Please use this identifier to cite or link to this item: http://hdl.handle.net/10553/55069
|Title:||Organic pollutants in marine plastic debris from Canary Islands beaches||Authors:||Camacho, María
Acosta-Dacal, Andrea Carolina
Henríquez-Hernández, Luis Alberto
Luzardo, Octavio P.
Organophosphorus flame retardants
Persistent organic pollutants
|Issue Date:||2019||Publisher:||0048-9697||Journal:||Science of the Total Environment||Abstract:||Given their capacity to adsorb chemical pollutants, microplastics represent a growing environmental concern in the oceans. The levels of 81 chemical compounds in two types of beached microplastic (pellets and fragments) were monitored across the Canary Islands (Spain). The highest concentrations were found for polycyclic aromatic hydrocarbons (PAH) (52.1–17,023.6 ng/g and 35.1–8725.8 ng/g for pooled pellets and fragments, respectively). The polychlorinated biphenyl (PCB) concentrations were 0.9–2285.8 and 1.6–772.5 ng/g for pooled pellets and fragments, respectively, whereas organochlorine pesticides (OCP) ranged from 0.4–13,488.7 and 0.4–3778.8 ng/g, respectively. The sum of polychlorinated biphenyls and diphenyl-dichloro-ethane (DDT) metabolites was significantly higher in beaches on Gran Canaria, which is the most populated and industrialized island. The sum of ultraviolet filters (UV-filters) was higher in those beaches more frequented by tourists (Famara and Las Canteras), than in occasionally or very rarely visited beaches (Cuervitos and Lambra), with values ranging from 0 to 37,740.3 ng/g and 3.7–2169.3 ng/g for pellets and fragments, respectively. Furthermore, the sum of brominated diphenyl ethers (BDE) (0–180.58 ng/g for pooled pellets and 0.06–3923.9 ng/g for pooled fragments) and organophosphorus flame retardants (OPFR) (20.0–378.0 ng/g for pooled pellets, and 22.6–7013.9 ng/g for pooled fragments) was significantly higher in an urban beach (Las Canteras) than in the rest of the studied beaches. Finally, the concentrations of the pesticide chlorpyrifos were much higher on Gran Canaria beaches than in the rest. In this research we provide further evidence of the important role of plastic debris in the adsorption of a wide range of marine pollutants. The regional pattern of chemical contamination of plastics reveals that the sorption of many compounds probably occurs in coastal waters. Further investigation is necessary to understand the relationship between plastic types and adsorption of different pollutants, especially for emerging pollutants.||URI:||http://hdl.handle.net/10553/55069||ISSN:||0048-9697||DOI:||10.1016/j.scitotenv.2018.12.422||Source:||Science of the Total Environment [ISSN 0048-9697], v. 662, p. 22-31|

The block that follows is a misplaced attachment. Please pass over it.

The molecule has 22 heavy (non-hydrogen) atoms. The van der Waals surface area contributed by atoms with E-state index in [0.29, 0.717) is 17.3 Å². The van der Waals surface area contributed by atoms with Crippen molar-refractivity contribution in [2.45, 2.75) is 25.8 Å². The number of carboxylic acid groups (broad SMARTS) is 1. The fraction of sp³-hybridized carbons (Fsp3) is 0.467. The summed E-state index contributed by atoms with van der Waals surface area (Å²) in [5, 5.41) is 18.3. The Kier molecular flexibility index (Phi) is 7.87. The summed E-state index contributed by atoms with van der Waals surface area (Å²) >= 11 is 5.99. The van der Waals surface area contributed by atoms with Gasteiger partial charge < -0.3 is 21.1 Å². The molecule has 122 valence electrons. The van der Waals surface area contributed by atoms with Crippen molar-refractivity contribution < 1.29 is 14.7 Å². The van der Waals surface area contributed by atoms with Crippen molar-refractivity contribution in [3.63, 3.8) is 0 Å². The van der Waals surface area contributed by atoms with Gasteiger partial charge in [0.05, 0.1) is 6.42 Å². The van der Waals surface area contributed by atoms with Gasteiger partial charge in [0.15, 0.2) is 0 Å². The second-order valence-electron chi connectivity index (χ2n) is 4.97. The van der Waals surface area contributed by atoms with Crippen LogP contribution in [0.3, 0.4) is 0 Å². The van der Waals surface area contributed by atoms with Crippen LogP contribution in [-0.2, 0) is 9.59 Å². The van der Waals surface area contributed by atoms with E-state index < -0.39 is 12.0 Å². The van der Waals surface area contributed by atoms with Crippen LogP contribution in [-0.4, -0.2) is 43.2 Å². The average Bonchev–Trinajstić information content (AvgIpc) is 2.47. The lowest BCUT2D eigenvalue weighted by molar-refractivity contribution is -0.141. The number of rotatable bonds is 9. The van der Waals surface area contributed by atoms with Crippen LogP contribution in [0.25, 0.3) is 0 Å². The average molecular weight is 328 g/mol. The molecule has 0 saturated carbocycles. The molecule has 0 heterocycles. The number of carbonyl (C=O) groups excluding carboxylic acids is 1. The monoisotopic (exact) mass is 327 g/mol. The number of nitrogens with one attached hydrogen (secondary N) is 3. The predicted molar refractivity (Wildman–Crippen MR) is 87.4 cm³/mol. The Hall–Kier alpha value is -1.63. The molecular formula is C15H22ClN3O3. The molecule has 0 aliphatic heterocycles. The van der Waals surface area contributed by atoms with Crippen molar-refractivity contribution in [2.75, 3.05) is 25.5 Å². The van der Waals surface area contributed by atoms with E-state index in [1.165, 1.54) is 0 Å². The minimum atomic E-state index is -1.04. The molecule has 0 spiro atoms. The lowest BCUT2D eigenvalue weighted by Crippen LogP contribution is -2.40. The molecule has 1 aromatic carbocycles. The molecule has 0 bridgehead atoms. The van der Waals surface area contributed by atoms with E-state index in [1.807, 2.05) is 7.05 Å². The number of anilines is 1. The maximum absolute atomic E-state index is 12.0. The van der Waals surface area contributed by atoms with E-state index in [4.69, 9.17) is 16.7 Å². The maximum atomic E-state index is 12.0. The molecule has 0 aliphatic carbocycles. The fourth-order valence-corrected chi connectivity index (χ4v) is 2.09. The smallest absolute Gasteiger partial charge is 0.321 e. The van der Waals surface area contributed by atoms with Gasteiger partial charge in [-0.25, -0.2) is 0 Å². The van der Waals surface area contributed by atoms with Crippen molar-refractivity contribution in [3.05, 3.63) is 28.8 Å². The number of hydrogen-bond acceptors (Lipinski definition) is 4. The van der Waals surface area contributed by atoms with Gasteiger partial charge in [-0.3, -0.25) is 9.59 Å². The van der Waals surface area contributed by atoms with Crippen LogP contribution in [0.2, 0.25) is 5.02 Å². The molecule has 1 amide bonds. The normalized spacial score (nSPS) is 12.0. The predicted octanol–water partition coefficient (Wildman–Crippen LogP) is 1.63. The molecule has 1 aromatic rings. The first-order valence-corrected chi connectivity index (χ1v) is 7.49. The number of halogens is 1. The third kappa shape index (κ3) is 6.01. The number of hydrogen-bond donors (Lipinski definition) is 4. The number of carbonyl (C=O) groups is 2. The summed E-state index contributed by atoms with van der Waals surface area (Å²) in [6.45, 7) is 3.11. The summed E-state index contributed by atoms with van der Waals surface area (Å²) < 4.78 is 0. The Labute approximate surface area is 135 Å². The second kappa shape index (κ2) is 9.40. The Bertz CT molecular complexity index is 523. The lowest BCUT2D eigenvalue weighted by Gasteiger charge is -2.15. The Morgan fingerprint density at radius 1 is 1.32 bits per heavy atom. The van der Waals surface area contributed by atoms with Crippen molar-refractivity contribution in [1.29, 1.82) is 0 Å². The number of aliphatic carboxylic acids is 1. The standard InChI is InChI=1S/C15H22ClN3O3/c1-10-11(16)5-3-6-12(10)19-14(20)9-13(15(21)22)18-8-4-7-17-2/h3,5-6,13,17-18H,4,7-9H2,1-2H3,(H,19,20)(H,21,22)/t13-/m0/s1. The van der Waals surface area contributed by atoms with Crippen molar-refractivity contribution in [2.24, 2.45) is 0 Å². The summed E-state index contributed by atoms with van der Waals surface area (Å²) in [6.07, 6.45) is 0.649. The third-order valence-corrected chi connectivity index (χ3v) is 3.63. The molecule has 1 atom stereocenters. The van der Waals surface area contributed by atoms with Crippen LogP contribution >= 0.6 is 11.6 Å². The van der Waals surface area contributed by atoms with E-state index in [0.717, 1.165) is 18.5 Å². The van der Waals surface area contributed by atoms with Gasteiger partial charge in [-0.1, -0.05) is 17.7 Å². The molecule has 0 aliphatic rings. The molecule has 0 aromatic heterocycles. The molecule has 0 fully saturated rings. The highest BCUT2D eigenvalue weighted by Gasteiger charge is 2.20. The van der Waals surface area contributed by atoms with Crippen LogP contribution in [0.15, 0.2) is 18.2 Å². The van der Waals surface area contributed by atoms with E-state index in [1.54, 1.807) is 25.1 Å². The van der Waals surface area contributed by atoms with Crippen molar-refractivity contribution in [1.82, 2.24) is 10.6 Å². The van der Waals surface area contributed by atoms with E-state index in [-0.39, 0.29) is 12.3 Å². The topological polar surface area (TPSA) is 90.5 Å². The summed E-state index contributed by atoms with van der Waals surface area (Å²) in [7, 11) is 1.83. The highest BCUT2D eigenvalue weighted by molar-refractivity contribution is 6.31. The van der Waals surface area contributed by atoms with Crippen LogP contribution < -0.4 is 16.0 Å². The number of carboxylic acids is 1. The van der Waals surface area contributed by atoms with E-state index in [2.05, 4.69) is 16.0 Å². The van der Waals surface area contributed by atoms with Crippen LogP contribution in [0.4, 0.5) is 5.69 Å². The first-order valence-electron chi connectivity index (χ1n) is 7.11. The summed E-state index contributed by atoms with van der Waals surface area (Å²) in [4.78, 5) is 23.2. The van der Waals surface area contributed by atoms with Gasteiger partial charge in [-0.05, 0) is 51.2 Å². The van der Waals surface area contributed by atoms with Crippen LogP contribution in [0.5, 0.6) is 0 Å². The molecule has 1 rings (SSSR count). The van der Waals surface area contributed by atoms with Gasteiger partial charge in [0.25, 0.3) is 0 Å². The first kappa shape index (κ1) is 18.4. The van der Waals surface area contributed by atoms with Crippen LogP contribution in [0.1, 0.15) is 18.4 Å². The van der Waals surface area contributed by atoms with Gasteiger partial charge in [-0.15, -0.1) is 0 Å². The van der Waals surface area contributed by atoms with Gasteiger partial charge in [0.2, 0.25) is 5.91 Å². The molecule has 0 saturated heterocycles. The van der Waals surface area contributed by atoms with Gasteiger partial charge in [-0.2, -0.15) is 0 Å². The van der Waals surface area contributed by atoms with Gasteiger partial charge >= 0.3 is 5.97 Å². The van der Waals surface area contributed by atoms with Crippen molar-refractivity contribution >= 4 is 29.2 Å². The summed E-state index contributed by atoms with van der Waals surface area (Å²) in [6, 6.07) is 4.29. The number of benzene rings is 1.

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checked on Apr 4, 2020
checked on Apr 4, 2020
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